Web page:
This report is part of the global Deep Decarbonization Pathways Project (DDPP), which aims to understand and show how countries can transition to a very low carbon economy. The project comprises 15 countries representing more than 70% of global greenhouse gas emissions and is convened under the auspices of the Sustainable Development Solutions Network (SDSN) and the Institute for Sustainable Development and International Relations (IDDRI).
The report presents an illustrative deep decarbonisation pathway for Australia – just one of many possible pathways – developed using a combination of well-established modelling tools to identify feasible and least-cost options. The frame of reference for the analysis is that all countries decarbonise by 2050, consistent with the objective of limiting the increase in global mean surface temperature to 2°C in order to avoid dangerous climate change.
This work finds that Australia can achieve net zero emissions by 2050 and live within its recommended carbon budget, using technologies that exist today, while maintaining economic prosperity. Major technological transitions are needed in some industries and many activities, but no fundamental change to Australia’s economy is required. Economic activity and Australian incomes keep rising. The economy grows by 150% to 2050, while net emissions fall to zero and energy sector emissions are reduced by more than four fifths.
Decarbonisation of energy systems in all countries relies on three pillars: ambitious energy efficiency; low carbon electricity; and electrification and fuel switching. For Australia there is a fourth pillar: reducing non-energy emissions in industry and agriculture.
In the illustrative pathway, ambitious energy efficiency in all sectors leads to a halving of the final energy intensity of the economy between now and 2050. Low carbon electricity is supplied by renewable energy or a mix of renewable energy and either CCS or nuclear power. Electricity prices increase at moderate rates and then stabilise and are more than offset by the savings in electricity from energy efficiency, so average household electricity bills decline over time (not taking into account switching cars and heating to electricity).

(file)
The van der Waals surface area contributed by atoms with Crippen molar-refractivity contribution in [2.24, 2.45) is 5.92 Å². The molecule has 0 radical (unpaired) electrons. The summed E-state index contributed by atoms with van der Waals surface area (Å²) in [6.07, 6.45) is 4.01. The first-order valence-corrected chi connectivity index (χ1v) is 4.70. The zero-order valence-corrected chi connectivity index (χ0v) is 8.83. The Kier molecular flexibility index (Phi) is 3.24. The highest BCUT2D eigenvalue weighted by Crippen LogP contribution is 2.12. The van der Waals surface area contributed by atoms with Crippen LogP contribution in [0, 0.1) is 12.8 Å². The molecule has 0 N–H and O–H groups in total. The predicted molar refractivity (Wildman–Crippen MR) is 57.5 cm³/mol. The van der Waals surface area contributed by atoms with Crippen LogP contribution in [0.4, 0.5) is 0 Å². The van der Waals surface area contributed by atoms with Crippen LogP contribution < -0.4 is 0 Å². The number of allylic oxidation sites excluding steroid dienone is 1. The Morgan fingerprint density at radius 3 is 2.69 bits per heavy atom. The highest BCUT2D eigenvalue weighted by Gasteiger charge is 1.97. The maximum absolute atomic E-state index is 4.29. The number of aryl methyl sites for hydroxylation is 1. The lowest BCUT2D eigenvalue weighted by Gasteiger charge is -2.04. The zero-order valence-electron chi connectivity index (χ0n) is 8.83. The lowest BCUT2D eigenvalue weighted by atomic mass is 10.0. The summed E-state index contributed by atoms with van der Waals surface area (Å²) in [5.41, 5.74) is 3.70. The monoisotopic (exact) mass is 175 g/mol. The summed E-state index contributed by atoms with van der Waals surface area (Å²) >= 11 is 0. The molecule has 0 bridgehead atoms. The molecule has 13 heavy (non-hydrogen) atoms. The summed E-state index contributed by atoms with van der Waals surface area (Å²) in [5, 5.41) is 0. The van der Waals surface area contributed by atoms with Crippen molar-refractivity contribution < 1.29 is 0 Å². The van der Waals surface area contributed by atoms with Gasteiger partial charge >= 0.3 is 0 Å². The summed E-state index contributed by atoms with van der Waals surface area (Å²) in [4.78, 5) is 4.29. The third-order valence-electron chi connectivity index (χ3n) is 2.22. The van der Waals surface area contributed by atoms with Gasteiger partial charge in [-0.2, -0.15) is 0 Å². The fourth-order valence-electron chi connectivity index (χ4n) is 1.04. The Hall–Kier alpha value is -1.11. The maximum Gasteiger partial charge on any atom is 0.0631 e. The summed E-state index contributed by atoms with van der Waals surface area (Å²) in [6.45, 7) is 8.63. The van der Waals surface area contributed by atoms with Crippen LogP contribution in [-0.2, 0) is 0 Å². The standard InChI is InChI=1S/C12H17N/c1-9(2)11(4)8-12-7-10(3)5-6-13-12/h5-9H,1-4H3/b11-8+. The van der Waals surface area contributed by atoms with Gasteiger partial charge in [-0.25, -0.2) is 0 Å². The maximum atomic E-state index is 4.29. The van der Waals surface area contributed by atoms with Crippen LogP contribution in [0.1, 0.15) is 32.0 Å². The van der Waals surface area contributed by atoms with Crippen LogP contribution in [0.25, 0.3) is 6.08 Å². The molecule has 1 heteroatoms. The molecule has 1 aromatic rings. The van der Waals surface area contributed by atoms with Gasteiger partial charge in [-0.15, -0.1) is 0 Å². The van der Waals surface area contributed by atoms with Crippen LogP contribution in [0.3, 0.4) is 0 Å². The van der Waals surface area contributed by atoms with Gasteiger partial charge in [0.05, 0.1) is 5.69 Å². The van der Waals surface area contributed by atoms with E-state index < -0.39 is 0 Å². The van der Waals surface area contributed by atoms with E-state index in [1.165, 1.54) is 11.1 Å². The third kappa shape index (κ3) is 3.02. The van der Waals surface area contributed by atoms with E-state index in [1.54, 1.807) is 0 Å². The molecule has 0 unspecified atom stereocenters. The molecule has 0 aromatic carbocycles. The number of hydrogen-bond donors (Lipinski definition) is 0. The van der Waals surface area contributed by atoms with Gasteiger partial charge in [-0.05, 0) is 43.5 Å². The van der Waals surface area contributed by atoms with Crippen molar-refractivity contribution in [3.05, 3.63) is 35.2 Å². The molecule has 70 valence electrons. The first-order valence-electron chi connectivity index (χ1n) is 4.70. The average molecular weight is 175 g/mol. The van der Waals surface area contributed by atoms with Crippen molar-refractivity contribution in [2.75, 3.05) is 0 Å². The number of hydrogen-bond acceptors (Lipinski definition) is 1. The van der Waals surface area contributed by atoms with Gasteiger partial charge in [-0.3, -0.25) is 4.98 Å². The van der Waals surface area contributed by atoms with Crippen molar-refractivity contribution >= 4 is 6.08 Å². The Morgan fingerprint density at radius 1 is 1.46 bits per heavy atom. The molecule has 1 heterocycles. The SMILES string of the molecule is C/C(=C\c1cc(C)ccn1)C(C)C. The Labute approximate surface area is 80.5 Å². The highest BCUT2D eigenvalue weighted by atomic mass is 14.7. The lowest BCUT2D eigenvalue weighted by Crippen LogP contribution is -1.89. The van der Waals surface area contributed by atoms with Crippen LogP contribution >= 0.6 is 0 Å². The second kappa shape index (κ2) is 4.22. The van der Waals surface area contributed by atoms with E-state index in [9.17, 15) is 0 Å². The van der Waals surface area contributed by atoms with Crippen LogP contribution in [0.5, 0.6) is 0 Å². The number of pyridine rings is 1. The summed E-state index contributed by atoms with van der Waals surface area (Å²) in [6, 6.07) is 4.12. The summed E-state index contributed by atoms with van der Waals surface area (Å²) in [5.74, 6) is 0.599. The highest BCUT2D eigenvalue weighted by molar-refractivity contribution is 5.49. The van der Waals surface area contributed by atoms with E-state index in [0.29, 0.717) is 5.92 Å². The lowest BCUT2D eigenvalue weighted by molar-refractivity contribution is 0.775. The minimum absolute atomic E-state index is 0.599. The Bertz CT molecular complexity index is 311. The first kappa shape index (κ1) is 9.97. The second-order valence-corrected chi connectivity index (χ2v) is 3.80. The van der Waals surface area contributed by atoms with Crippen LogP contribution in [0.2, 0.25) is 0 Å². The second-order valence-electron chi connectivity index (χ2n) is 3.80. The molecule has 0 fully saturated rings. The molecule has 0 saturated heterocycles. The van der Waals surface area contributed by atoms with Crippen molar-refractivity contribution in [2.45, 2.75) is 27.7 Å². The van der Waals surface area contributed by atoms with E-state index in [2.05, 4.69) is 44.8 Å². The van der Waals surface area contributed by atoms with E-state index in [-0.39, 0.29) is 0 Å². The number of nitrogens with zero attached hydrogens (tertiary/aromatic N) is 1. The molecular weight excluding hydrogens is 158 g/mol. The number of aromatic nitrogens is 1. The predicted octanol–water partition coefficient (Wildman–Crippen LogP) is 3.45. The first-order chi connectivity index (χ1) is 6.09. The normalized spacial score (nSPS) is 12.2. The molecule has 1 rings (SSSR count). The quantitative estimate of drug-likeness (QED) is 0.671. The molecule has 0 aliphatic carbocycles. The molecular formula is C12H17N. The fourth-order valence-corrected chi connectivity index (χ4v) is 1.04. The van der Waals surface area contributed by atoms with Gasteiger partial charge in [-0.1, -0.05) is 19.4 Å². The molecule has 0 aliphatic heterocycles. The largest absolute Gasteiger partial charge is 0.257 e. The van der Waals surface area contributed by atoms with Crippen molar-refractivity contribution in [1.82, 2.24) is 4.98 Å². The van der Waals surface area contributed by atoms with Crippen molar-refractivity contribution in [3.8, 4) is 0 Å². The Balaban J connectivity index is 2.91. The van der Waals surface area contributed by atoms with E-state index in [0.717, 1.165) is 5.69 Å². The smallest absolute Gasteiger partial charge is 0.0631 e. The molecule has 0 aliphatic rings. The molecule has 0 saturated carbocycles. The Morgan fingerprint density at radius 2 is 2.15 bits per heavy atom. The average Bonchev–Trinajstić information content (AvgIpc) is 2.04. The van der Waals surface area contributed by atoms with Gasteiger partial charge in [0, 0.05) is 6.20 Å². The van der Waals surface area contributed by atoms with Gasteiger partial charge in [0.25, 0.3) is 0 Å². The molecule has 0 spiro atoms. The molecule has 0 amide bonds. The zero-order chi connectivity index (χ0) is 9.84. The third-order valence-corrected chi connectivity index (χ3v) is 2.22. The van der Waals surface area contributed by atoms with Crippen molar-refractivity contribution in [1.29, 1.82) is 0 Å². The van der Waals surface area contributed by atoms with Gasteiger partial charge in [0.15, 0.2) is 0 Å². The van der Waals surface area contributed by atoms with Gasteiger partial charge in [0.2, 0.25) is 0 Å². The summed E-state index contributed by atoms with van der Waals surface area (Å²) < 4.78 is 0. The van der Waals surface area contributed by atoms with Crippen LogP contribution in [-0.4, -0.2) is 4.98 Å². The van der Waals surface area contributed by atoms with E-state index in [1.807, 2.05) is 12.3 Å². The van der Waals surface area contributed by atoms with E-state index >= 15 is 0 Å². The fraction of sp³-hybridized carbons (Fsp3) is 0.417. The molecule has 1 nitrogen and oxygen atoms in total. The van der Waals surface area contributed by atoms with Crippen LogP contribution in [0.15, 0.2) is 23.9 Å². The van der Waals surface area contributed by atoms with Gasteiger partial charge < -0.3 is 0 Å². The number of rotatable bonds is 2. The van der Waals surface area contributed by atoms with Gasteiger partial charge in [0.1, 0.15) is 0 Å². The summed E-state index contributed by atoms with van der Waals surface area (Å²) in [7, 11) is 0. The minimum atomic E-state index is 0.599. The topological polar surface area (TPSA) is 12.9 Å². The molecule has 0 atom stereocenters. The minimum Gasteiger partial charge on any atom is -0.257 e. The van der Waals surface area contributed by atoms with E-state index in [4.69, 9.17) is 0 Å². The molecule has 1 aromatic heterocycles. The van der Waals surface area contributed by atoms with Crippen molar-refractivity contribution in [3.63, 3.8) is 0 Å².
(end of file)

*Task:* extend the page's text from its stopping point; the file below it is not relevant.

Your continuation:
Emissions from transport, industry and buildings are hugely reduced through energy efficiency and switching from fossil fuels to carbon-free electricity and biofuels or gas. Remaining energy emissions are 3.0 tonnes of carbon dioxide equivalent per person at 2050, with about half of this attributable to production for export.
Non-energy emissions from industry are reduced through substitution with less emissions-intensive materials, process improvements and carbon capture and storage in some applications. Agriculture emissions are reduced through best practice farming and increased carbon forestry compensates for all remaining emissions at 2050. The agriculture and forestry sector maintains a similar share of GDP as today, as do the mining and manufacturing industries, with the exception of coal, oil and petroleum.
The technologies required for decarbonisation are currently available or under development. Ongoing commercialisation, enhancement and integration will improve their cost-competitiveness and performance. Experience with technological change, such as the rapid fall in costs of solar cells seen in recent years, suggests that there will be positive surprises along the way.
The analysis shows that deep decarbonisation requires neither substantial lifestyle changes nor large changes in Australia’s economic structure. Australia retains its international advantage in primary industries, including mining and agriculture. While some technologies and activities decline, others expand and contribute to continued economic growth. The largest changes occur in the energy and land sectors. Australia’s rich renewable energy resources could make it an energy superpower in a world where clean energy dominates. Together with substantial potential for geological sequestration and vast land available for carbon forestry, this creates economic opportunities for Australia in a decarbonised world.
Achieving deep decarbonisation in this way by mid-century as outlined in this report – within the timeframe required to limit global warming to 2°C – would be a significant transition for Australia, and such a transition needs to be well managed. The experience with previous episodes of far-reaching economic change – such as the transition from agriculture to mining as a dominant factor in exports, as well as the rise of Australia’s service industry – has shown the flexibility, adaptability and resilience of Australia’s economy.